Expectations: Chuck Daly had just resigned as head coach and was replaced by Butch Beard, but the Nets were bringing back their all-star duo of Coleman and Anderson. A similar core of players won 45 games the year before and made the playoffs, so that remained in the realm of possibility headed into the 94-95 season.
Performance: Butch Beard clashed with his players right away, most notably Derrick Coleman who ended up giving him a blank check for all the fines he was expected to receive. The team was the definition of chaos and became poster children for what was wrong with the NBA when Coleman was featured on the cover of Sports Illustrated with the headline “Wahh!” Other notable highlights included long-time Net Chris Morris walking around with the words “Trade Me” and “Please” on the back of his sneakers. And yes, this roster featured Dwayne Schintzius. The team finished 30-52 and was impossible to root for.
Long-Term Impact: The core from the once-promising Chuck Daly era would soon be broken up after this season, setting the franchise back a number of years. Coleman was shipped out for Shawn Bradley, which is just a terrible idea in its own right, and Anderson was eventually traded for Kendall Gill. Beard would be fired a year after and replaced with John Calipari, which managed to keep chaos in New Jersey.
Index Score: This was the first collection of Nets that I grew up watching so seeing them fall apart in this way was personally crushing. This team was unlikable and Butch Beard made Lawrence Frank look like the greatest coach in NBA history. Still, 30 wins isn’t THAT bad in the grand scheme of things. Whoop-de-damn-doo, four-and-a-half Schintziuses.
Expectations: Coming off an Eastern Conference Semifinal loss to the Detroit Pistons, the Nets dumped Kenyon Martin and Kerry Kittles in cost-cutting moves and Jason Kidd spent the first month of the season recovering from knee surgery. It wasn’t until the addition of Vince Carter in December that this team was capable of accomplishing much of anything.
Performance: This was really a tale of two-seasons. Prior to the Vince Carter trade, this team was about as bad as I’ve ever see a Nets team. On opening night, the Nets ran out a lineup that featured Richard Jefferson, Ron Mercer, Eric Williams, Jason Collins and Jacques Vaughn. For those who thought last week’s loss to the Charlotte Bobcats was bad, on the fourth game of the 04-05 season, the Nets beat the Trailblazers 64-60. The low point was a 3-12 start. However, the Nets had a fantastic April that helped them capture a 42-40 record and the 8th seed in the playoffs.
Long-Term Impact: Coming back from knee surgery, Jason Kidd never seemed like the same player, though he still went on to have some great season in New Jersey. The acquisition of VC, a mea culpa from owner Bruce Ratner who was in cost-cutting mode for his planned Brooklyn move until he realized that he need to put some version of an NBA team on the floor to sell a few tickets, ushered in the “Big Three” era, which looked good on paper but never truly clicked for this team. The Nets still seem to be recovering from the moves made the summer before this season started, and obviously Ratner’s Brooklyn move is still more of a concept than a reality.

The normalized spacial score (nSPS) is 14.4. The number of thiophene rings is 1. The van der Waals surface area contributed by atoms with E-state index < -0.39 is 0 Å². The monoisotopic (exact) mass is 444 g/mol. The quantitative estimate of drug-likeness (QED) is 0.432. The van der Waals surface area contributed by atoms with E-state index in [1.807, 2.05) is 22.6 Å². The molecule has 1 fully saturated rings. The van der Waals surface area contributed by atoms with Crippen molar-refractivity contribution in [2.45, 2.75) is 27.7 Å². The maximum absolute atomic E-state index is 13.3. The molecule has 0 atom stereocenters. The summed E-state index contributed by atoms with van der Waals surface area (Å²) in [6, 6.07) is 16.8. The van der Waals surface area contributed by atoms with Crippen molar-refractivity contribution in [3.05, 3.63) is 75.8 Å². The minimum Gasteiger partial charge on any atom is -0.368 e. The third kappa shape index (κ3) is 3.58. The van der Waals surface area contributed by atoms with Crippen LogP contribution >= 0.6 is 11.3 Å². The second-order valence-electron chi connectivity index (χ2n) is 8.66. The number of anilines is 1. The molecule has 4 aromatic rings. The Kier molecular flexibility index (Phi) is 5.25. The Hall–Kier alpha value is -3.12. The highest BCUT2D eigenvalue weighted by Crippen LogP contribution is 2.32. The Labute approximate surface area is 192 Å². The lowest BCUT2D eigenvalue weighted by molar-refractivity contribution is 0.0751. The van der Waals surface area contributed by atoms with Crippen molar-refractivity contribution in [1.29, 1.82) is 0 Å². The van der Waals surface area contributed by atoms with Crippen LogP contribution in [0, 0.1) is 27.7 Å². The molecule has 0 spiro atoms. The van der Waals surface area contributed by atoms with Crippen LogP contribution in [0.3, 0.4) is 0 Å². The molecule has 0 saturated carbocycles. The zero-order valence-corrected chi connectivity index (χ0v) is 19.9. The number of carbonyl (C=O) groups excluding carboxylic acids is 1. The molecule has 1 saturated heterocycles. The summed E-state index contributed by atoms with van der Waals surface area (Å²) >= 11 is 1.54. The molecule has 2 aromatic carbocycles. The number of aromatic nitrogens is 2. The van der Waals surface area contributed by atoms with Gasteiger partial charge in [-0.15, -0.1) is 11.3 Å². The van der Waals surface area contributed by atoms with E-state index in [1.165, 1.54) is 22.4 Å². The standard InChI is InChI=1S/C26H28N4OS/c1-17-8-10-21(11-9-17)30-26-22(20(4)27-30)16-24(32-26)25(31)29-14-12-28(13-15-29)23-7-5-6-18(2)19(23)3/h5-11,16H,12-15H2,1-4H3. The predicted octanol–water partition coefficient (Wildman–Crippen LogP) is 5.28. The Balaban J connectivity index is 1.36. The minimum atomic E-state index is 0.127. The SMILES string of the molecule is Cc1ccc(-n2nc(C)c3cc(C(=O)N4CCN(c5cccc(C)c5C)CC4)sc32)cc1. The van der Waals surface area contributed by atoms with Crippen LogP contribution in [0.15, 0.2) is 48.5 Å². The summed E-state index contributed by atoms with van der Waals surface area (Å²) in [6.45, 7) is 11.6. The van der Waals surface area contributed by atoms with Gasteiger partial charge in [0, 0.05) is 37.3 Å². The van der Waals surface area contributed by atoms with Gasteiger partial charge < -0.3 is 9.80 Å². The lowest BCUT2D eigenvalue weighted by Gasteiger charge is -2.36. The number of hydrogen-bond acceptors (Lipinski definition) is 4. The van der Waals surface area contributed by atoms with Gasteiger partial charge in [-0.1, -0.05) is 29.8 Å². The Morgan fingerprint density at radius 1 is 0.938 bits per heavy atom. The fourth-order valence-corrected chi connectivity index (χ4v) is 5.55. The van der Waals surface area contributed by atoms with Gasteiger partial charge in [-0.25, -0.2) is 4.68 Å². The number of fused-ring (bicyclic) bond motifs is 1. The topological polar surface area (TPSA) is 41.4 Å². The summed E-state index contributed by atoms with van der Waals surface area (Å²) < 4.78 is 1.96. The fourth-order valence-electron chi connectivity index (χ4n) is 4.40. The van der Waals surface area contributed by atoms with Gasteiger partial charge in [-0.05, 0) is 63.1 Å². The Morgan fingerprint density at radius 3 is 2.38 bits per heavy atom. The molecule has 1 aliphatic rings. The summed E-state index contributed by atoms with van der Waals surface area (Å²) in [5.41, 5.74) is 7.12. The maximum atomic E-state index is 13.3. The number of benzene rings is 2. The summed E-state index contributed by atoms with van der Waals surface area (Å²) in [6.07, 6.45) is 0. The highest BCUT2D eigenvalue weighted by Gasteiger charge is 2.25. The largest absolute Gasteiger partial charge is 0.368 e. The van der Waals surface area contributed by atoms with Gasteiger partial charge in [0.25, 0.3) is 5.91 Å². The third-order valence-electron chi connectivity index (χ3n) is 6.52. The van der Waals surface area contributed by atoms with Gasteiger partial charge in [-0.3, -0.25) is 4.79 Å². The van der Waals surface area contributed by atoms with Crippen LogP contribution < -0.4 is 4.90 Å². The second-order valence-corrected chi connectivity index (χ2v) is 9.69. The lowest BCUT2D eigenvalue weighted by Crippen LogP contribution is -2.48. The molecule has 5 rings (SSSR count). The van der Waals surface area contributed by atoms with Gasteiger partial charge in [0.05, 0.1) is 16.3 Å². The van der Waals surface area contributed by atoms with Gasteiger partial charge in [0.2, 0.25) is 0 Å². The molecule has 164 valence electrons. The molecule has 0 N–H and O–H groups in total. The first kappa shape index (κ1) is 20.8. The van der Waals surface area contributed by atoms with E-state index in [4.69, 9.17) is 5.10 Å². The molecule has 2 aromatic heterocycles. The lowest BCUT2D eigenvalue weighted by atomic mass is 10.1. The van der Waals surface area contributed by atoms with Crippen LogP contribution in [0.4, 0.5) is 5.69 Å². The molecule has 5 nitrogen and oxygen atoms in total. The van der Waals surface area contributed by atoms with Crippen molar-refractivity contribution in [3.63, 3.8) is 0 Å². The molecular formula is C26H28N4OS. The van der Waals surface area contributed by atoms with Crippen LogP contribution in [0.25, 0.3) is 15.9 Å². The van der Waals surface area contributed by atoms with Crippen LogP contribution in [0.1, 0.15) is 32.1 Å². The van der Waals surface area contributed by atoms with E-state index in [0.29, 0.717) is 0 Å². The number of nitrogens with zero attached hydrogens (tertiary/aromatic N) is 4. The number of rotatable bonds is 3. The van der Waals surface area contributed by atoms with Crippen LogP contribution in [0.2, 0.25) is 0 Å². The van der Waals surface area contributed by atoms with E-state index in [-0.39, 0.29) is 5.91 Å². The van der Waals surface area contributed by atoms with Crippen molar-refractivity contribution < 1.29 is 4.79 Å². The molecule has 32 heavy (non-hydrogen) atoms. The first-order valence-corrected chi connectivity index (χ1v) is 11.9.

Index Score: The ending of this season was exciting and is certainly a redeeming factor for this season. Still, the Nets seemed to lose their identity during the course of this season, transforming from the run-and-gun, tough defense team that made it to back-to-back Finals, to the “Big Three” which was really four guys watch Vince Carter hold the ball in crunch time. Two-and-a-half Schintziuses.
Expectations: Unlike some of the other teams on this list, this collection of Nets players was pegged from the get-go as a certified bottom-dweller. While Devin Harris and Brook Lopez are nice cornerstones, there’s too much uncertainty throughout the rest of this roster.
Performance: The team is off to its worst start in franchise history, and what’s even more disappointing is a collection of injuries has limited the playing time of the team’s young players, pushing retreads like Rafer Alston, Bobby Simmons and Trenton Hassell into major playing time.
Long-Term Outlook: Obviously this remains to be seen. However, if young players like Devin Harris, Courtney Lee or Yi Jianlian can’t stay on the court long-enough to grow as players, this season should be considered an epic failure.
Index Score: The overall rating of this team hinges on some activity away from the court – if this team fails to move forward on its proposed move to Brooklyn, the promise of Russian Billionaire Mikhail Prokhorov and free agent cap space used to lure a top-player goes up in smoke. However, it’s still too early, and given the expectations of this team going into the season, a few key injuries early on probably wasn’t going to make that much of a difference in the final standings. Four Schintziuses.